Say you’re starting a startup. Should you go remote? It’s not a binary choice. There’s a spectrum of options you need to pick from:
Best Option: Hire In The Same City
There’s no substitute for collaborating in person, whether pair programming, helping someone debug something, brainstorming at a whiteboard, and so on. Remote work adds an extra layer of overhead, despite what remote-first cheerleaders like Basecamp say.
Working with people is also social. We also friendship and trust with people we work with in person and go out to dinner with, more than we do with pixels on a screen. Building a startup is hard, and we need to feel that not just that we happen to be doing this right now, but that we are in it together, that we’re friends.
If you hire people in the same city, you can use remote collaboration tools when they’re the best solution for the problem, and meet locally when that’s the best solution. You don’t need to meet everyday. It’s the best of both worlds.
If I’m starting a startup, I’d hire only people in my city.
Second-best Option: Hire In The Same Country
This makes it easy to hop on a flight and visit, without having to deal with the hassles of international travel: getting a passport and visa, airport delays, currency conversion, long flights, and so on. You can ask the person to visit every month, which people located abroad may not accept.
Salary payments become easier. It’s easier to ship equipment like a laptop. Signing contracts become easier. You have a better idea of what a reasonable salary is in your country. Negotiation is easier. It’s easier to work and bond with people from your own culture. Dispute resolution is easier. One way to look at it is that running a startup is hard, and there’s no reason to make it harder.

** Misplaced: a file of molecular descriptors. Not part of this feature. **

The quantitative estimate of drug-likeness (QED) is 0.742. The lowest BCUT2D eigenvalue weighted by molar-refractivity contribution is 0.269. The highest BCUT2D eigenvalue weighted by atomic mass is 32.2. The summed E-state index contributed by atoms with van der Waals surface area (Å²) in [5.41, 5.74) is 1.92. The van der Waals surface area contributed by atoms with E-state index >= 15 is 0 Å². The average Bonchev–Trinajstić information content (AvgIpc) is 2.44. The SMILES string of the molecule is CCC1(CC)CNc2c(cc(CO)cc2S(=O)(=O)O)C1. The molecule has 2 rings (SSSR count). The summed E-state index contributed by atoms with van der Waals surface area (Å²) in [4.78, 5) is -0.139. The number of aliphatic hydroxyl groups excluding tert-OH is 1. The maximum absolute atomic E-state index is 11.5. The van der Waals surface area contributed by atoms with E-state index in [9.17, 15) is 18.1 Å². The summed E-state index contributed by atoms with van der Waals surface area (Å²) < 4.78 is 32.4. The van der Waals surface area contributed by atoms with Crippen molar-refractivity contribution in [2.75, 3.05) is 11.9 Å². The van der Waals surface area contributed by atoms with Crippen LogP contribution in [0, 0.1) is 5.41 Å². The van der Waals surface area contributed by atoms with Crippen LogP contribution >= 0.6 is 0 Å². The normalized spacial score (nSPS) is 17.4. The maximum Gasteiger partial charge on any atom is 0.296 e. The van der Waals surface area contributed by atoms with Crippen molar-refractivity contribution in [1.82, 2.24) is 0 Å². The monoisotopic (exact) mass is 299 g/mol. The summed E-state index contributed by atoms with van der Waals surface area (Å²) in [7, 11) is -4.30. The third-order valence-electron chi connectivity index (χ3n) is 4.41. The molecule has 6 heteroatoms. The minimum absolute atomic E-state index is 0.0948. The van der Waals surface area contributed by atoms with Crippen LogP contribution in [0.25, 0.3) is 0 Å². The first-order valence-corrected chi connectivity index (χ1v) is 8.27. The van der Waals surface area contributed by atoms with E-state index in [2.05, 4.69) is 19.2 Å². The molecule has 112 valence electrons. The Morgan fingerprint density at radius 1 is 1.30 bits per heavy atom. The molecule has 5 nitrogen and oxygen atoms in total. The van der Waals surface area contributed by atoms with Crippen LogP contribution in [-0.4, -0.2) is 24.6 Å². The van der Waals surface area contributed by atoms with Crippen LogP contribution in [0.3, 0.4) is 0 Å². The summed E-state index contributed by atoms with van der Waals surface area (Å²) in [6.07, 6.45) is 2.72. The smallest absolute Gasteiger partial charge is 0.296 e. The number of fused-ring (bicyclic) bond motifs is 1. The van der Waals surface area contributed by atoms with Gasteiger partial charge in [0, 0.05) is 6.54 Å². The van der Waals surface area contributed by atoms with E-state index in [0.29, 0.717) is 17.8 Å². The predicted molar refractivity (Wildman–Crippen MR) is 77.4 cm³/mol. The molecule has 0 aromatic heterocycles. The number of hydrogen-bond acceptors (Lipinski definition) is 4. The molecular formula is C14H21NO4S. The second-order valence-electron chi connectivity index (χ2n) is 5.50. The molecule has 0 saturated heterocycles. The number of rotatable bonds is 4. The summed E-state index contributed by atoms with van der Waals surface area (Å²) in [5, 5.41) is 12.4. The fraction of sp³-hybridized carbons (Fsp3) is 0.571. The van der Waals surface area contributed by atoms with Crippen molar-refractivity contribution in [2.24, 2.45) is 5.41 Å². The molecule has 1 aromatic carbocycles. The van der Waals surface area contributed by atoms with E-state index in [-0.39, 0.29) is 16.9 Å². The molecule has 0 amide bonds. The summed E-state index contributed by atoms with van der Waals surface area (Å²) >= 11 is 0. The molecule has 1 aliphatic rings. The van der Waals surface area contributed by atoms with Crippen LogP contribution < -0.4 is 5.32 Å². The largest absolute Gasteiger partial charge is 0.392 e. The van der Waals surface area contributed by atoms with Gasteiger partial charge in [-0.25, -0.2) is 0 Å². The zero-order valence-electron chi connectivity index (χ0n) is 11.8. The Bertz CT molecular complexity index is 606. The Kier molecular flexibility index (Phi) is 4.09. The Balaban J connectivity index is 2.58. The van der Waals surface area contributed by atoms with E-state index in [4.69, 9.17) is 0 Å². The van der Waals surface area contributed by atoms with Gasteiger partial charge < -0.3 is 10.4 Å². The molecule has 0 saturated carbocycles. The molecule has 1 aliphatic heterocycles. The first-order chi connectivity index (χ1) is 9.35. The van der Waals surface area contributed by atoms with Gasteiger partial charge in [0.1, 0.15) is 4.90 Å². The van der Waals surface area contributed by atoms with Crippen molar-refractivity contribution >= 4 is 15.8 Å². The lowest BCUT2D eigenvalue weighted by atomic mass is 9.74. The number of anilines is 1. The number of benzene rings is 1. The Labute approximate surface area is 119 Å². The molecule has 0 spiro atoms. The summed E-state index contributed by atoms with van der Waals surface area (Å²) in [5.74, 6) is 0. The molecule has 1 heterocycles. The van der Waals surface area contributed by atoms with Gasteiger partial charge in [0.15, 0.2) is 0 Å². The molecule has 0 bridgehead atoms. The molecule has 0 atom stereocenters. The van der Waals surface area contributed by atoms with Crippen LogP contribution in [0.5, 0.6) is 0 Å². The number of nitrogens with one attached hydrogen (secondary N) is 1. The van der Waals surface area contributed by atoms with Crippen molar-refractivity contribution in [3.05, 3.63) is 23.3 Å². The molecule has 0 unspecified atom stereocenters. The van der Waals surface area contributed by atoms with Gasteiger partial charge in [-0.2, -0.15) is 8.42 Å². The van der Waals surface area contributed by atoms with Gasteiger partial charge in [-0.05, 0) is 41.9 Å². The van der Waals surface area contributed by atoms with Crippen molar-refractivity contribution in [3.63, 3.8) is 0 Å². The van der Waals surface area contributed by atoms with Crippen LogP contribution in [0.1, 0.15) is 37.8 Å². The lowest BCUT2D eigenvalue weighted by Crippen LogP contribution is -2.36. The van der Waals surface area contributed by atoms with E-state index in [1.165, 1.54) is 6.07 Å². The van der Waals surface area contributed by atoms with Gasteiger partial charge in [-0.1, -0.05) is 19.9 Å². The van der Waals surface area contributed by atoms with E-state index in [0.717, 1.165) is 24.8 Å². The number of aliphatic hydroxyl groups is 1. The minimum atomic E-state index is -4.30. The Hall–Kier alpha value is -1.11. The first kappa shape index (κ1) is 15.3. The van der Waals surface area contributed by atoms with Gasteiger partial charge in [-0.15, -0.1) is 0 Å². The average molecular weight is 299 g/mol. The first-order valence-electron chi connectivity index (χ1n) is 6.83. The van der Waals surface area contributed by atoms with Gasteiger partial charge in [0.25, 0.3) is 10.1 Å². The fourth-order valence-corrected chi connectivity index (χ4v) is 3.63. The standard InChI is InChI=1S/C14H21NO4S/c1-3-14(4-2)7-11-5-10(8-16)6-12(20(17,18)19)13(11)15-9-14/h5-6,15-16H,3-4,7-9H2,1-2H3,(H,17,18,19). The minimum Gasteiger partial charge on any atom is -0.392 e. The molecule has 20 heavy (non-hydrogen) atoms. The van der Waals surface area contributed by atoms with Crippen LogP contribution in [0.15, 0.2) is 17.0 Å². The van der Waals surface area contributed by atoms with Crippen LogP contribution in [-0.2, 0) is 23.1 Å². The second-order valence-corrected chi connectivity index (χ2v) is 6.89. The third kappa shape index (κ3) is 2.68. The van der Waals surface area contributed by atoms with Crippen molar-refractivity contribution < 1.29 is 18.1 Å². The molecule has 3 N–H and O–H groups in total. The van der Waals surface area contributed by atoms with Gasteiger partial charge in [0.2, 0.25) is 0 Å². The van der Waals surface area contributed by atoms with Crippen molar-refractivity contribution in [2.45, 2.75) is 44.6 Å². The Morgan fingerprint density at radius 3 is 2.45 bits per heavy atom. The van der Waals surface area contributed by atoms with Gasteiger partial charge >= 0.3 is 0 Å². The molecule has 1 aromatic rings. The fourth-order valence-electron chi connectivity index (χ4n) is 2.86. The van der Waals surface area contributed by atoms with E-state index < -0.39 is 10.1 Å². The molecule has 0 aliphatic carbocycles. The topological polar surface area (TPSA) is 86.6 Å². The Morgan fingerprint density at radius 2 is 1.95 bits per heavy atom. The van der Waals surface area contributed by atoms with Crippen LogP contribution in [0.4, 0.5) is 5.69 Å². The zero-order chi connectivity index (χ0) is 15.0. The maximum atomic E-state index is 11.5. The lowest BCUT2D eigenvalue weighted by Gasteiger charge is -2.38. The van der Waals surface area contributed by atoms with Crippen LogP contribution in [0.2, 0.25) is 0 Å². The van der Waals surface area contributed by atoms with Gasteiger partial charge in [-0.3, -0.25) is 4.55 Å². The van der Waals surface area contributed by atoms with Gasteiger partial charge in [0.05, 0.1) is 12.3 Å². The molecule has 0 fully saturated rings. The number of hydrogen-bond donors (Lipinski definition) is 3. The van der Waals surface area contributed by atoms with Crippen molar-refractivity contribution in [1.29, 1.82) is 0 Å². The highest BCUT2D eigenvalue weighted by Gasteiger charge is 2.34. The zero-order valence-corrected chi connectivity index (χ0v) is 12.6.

Third-best Option: Hire In Similar Timezones
In this option, you hire people with half a day of timezone overlap. For a founder in India, that would be anywhere from Ireland (-5:30 from India) to Sydney (+4:30 from India). This covers all of Europe, Africa, Asia, and Australia.
If I hire someone from Sydney, I wouldn’t also hire someone from the UK, because those two people no longer have a half-day overlap.
With half a day of timezone overlap, you can get into a meeting spontaneously. After the meeting, you can work on what was discussed, and get back. You can have multiple such iterations in a day, which is almost as productive as working shoulder to shoulder.
Worst Option: Hire Even With a 12-hour gap
If you’re considering hiring someone with a 12-hour gap in timezones, don’t. Or insist that they change their timezone to have at least a one-hour overlap with the timezone of the head office. For example, I know people in the US Pacific timezone who stay up, late till 11 AM India time to work effectively with India. I start my work at 9:30 AM, so this works perfectly for me.
If they’re not a night owl, I’ll have to change my schedule to stay up till 10 AM Pacific time, so that we can coordinate from 9 to 10 AM Pacific time.
In either case, schedules need to be agreed upon before hiring . Everyone in the company should be okay with this, rather than feeling, “Why should we all change our schedules for one person in the wrong timezone?”
A meeting should be scheduled every working day in this common slot, which should be at least an hour. This time should be reserved for cross-timezone communication. Local meetings should be scheduled in a different time. That way, if you need to coordinate across timezones, it can be done in a day. As opposed to first having to message to ask for a meeting, taking a day for a response, and few more days to find the right time, which causes collaboration to break down.
 If you don’t have a one-hour daily overlap, the only way it works is in a bigger company, with a local team that’s responsible for one product or effort within the company that’s not closely linked to the rest. It should be like “Go execute this and come back in three weeks”, not like “Let’s work on this together”. The local team should have the ultimate decision-making ability on the project, held accountable only for outcomes.